What is AED?
If you're wondering what an AED is – and why they seem to be located in most offices and public buildings, you're not alone. In fact, because these devices are now commonly available, more people than ever before are curious about them. So – just what is an AED?
An AED, or automated external defibrillator, is used to help those experiencing sudden cardiac arrest. It's a sophisticated, yet easy-to-use, medical device that can analyze the heart's rhythm and, if necessary, deliver an electrical shock, or defibrillation, to help the heart re-establish an effective rhythm.
Why Learn to Use an AED
Sudden cardiac arrest is among the leading causes of death in the United States. In fact, more than 350,000 people will suffer a cardiac arrest this year. Currently, the only way to restore a regular heart rhythm during cardiac arrest is to use an AED.
Of course, you can – and should – request the assistance of trained medical professionals. However, because the average response time for first responders once 911 is called is 8-12 minutes, and for each minute defibrillation is delayed, the odds of survival are reduced by approximately 10%, having access to and AED and knowing how to use one, is critical.
At the Red Cross, you can choose the type of class for your schedule – and the way you learn best. For those who want to become certified in CPR/AED, you can choose from three types of courses, including:
- In Person: Designed for those who learn best in a traditional classroom setting, our in-person courses combine lecture with hands-on skills sessions. This way, you can not only learn what an AED is, what it looks like, how to it, but you can demonstrate your skills to a certified instructor. If the course is completed with a passing grade, you'll receive a two-year certification.
- Online: Perfect for those who want the freedom to take self-paced courses, our online classes can help you learn AED best practices. However, online courses do not allow you to demonstrate your skill proficiency to a certified instructor, and therefore your certification may not meet the requirements for workplace safety.
- Blended Learning: Featuring award-winning simulation learning, our blended learning programs combine self-paced, interactive instruction and in-person skills sessions. That way, you can learn what an AED is – and how to use one – in theory and in practice. Additionally, because this option allows you to demonstrate your skills to a certified instructor, you can receive full certification with a passing score.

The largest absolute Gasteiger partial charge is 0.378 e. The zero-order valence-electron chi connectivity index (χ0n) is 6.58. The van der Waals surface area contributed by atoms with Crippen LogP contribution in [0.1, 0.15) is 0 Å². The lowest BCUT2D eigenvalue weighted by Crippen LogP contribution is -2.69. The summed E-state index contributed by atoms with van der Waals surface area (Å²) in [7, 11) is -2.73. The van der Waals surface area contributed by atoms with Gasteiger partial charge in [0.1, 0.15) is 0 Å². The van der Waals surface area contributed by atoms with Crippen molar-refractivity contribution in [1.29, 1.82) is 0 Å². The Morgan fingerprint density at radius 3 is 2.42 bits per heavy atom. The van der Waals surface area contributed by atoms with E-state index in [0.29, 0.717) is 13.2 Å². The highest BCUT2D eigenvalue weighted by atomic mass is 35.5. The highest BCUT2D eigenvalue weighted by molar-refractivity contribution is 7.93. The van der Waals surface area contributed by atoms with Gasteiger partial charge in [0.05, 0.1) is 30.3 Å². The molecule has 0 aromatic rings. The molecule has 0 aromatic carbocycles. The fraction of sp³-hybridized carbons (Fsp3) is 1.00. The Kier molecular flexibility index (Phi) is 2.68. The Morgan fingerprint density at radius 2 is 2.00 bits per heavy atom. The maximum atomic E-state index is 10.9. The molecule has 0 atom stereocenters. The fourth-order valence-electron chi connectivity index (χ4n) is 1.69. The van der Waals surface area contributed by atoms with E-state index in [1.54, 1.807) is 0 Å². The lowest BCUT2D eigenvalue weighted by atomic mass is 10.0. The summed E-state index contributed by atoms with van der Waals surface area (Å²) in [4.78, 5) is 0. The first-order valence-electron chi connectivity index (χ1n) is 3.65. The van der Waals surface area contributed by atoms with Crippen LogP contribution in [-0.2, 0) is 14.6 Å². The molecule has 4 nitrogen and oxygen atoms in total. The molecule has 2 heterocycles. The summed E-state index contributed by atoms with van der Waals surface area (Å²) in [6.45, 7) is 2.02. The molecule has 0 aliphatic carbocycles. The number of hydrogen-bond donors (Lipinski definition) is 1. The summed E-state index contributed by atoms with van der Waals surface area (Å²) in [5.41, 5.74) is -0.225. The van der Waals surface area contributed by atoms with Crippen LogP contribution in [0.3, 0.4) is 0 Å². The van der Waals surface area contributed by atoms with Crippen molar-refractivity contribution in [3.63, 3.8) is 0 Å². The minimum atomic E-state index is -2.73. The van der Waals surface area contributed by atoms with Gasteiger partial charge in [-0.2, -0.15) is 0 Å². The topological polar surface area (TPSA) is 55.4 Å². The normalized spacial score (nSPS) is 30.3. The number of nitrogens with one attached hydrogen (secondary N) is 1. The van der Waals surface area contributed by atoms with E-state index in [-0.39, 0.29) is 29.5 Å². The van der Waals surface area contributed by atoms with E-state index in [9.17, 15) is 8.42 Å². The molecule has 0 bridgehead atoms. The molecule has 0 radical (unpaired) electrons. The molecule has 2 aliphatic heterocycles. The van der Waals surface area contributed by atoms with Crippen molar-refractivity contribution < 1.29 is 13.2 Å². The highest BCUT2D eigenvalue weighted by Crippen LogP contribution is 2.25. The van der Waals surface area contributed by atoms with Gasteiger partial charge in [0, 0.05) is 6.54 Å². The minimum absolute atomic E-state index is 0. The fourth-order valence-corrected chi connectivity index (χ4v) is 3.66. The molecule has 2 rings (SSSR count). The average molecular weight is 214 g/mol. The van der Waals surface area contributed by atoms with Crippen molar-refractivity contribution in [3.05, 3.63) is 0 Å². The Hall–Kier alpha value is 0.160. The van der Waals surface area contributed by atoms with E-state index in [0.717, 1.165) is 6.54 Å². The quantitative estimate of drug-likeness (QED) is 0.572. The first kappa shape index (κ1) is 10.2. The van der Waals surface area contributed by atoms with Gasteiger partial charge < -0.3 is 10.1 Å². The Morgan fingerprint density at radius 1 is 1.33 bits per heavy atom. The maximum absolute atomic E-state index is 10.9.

Why Train With the Red Cross
Red Cross CPR/AED Training Saves Lives
Reid Heiser, Life Saver
One week after 17-year-old Reid completed his Red Cross CPR training, he needed to use it. In November 2011, Reid saved the life of Jim Hammer after he collapsed at the recreation center where Reid worked. Now friends, they share their story.
Red Cross training matters
For more than a century, we've prepared people to respond to emergencies of all sizes - from the everyday to the large disaster. Join the millions we train every year and learn the skills that can save a life.
"Without my friend's training, I would not be here" - Watch Bre Dumke's Story
"I'm really glad she survived that" - Watch the Snyder Family's Story
Certification Made Simple. Fast. Easy. Digital.
Red Cross Digital Certificates give you anytime, anywhere access to your certificates; plus the ability to print, share, and download them wherever and whenever you like. Digital certificates can be viewed, printed or shared online and can be accessed anytime through your Red Cross Account. Each certificate includes a unique ID and a QR code which meets employment requirements and allows employers to easily confirm your certificate is valid. Class participants and employers can visit redcross.org/confirm and enter the ID found on the digital certificate (or scan the QR code with a standard QR reader using a smart device) to access a copy of the valid certificate with student training information.